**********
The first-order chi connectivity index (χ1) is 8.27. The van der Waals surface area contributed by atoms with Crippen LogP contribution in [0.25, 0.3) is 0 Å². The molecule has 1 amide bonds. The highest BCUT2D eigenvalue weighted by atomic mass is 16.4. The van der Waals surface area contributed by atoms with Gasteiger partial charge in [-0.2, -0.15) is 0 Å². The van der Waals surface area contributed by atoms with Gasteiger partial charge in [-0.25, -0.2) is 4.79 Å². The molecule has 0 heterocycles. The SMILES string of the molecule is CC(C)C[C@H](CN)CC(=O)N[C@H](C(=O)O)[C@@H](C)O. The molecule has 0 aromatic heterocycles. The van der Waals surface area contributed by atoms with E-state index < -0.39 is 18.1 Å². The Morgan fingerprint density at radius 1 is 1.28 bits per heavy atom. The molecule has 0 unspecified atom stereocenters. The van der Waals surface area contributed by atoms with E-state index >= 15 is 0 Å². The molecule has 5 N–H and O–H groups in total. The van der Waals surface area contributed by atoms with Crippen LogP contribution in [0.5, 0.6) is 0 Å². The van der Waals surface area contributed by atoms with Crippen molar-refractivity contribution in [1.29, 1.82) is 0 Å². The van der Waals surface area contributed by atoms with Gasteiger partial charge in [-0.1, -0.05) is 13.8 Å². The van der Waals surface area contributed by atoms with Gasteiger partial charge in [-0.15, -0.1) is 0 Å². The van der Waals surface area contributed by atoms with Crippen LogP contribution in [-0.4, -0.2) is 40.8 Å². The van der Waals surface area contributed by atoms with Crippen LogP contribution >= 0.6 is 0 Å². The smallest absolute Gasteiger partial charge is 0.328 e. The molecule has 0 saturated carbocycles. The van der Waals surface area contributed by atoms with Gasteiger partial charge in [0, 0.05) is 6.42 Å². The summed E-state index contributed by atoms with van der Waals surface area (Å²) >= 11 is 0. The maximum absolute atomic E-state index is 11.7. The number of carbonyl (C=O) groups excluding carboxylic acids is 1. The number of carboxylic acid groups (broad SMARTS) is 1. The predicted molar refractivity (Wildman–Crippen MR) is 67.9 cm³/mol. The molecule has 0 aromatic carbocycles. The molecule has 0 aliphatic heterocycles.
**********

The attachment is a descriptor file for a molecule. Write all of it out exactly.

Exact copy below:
The first-order chi connectivity index (χ1) is 8.27. The van der Waals surface area contributed by atoms with Crippen LogP contribution in [0.25, 0.3) is 0 Å². The molecule has 1 amide bonds. The highest BCUT2D eigenvalue weighted by atomic mass is 16.4. The van der Waals surface area contributed by atoms with Gasteiger partial charge in [-0.2, -0.15) is 0 Å². The van der Waals surface area contributed by atoms with Gasteiger partial charge in [-0.25, -0.2) is 4.79 Å². The molecule has 0 heterocycles. The SMILES string of the molecule is CC(C)C[C@H](CN)CC(=O)N[C@H](C(=O)O)[C@@H](C)O. The molecule has 0 aromatic heterocycles. The van der Waals surface area contributed by atoms with E-state index < -0.39 is 18.1 Å². The Morgan fingerprint density at radius 1 is 1.28 bits per heavy atom. The molecule has 0 unspecified atom stereocenters. The van der Waals surface area contributed by atoms with E-state index >= 15 is 0 Å². The molecule has 5 N–H and O–H groups in total. The van der Waals surface area contributed by atoms with Crippen LogP contribution in [0.5, 0.6) is 0 Å². The van der Waals surface area contributed by atoms with Crippen molar-refractivity contribution in [1.29, 1.82) is 0 Å². The van der Waals surface area contributed by atoms with Gasteiger partial charge in [-0.1, -0.05) is 13.8 Å². The van der Waals surface area contributed by atoms with Gasteiger partial charge in [-0.15, -0.1) is 0 Å². The van der Waals surface area contributed by atoms with Crippen LogP contribution in [-0.4, -0.2) is 40.8 Å². The van der Waals surface area contributed by atoms with Crippen LogP contribution >= 0.6 is 0 Å². The smallest absolute Gasteiger partial charge is 0.328 e. The molecule has 0 saturated carbocycles. The van der Waals surface area contributed by atoms with Gasteiger partial charge in [0, 0.05) is 6.42 Å². The summed E-state index contributed by atoms with van der Waals surface area (Å²) >= 11 is 0. The maximum absolute atomic E-state index is 11.7. The number of carbonyl (C=O) groups excluding carboxylic acids is 1. The number of carboxylic acid groups (broad SMARTS) is 1. The predicted molar refractivity (Wildman–Crippen MR) is 67.9 cm³/mol. The molecule has 0 aromatic carbocycles. The molecule has 0 aliphatic heterocycles.